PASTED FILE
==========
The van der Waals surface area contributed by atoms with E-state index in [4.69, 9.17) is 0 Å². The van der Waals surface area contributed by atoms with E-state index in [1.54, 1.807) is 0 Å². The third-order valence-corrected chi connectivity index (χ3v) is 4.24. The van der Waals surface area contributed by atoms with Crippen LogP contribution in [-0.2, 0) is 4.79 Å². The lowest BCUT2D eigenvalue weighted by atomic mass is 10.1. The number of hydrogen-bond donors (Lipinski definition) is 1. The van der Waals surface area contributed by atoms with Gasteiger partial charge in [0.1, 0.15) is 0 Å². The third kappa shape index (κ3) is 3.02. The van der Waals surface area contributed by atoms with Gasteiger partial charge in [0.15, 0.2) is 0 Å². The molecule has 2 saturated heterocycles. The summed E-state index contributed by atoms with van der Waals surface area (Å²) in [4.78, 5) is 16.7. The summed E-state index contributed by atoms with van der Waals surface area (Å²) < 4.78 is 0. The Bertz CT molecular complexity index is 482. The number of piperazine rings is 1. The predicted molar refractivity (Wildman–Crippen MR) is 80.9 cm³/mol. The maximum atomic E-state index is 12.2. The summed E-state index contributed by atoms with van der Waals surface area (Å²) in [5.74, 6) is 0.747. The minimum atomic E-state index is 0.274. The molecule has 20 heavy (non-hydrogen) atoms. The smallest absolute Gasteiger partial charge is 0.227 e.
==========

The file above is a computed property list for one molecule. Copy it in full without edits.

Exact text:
The van der Waals surface area contributed by atoms with E-state index in [4.69, 9.17) is 0 Å². The van der Waals surface area contributed by atoms with E-state index in [1.54, 1.807) is 0 Å². The third-order valence-corrected chi connectivity index (χ3v) is 4.24. The van der Waals surface area contributed by atoms with Crippen LogP contribution in [-0.2, 0) is 4.79 Å². The lowest BCUT2D eigenvalue weighted by atomic mass is 10.1. The number of hydrogen-bond donors (Lipinski definition) is 1. The van der Waals surface area contributed by atoms with Gasteiger partial charge in [0.1, 0.15) is 0 Å². The third kappa shape index (κ3) is 3.02. The van der Waals surface area contributed by atoms with Gasteiger partial charge in [0.15, 0.2) is 0 Å². The molecule has 2 saturated heterocycles. The summed E-state index contributed by atoms with van der Waals surface area (Å²) in [4.78, 5) is 16.7. The summed E-state index contributed by atoms with van der Waals surface area (Å²) < 4.78 is 0. The Bertz CT molecular complexity index is 482. The number of piperazine rings is 1. The predicted molar refractivity (Wildman–Crippen MR) is 80.9 cm³/mol. The maximum atomic E-state index is 12.2. The summed E-state index contributed by atoms with van der Waals surface area (Å²) in [5.74, 6) is 0.747. The minimum atomic E-state index is 0.274. The molecule has 20 heavy (non-hydrogen) atoms. The smallest absolute Gasteiger partial charge is 0.227 e.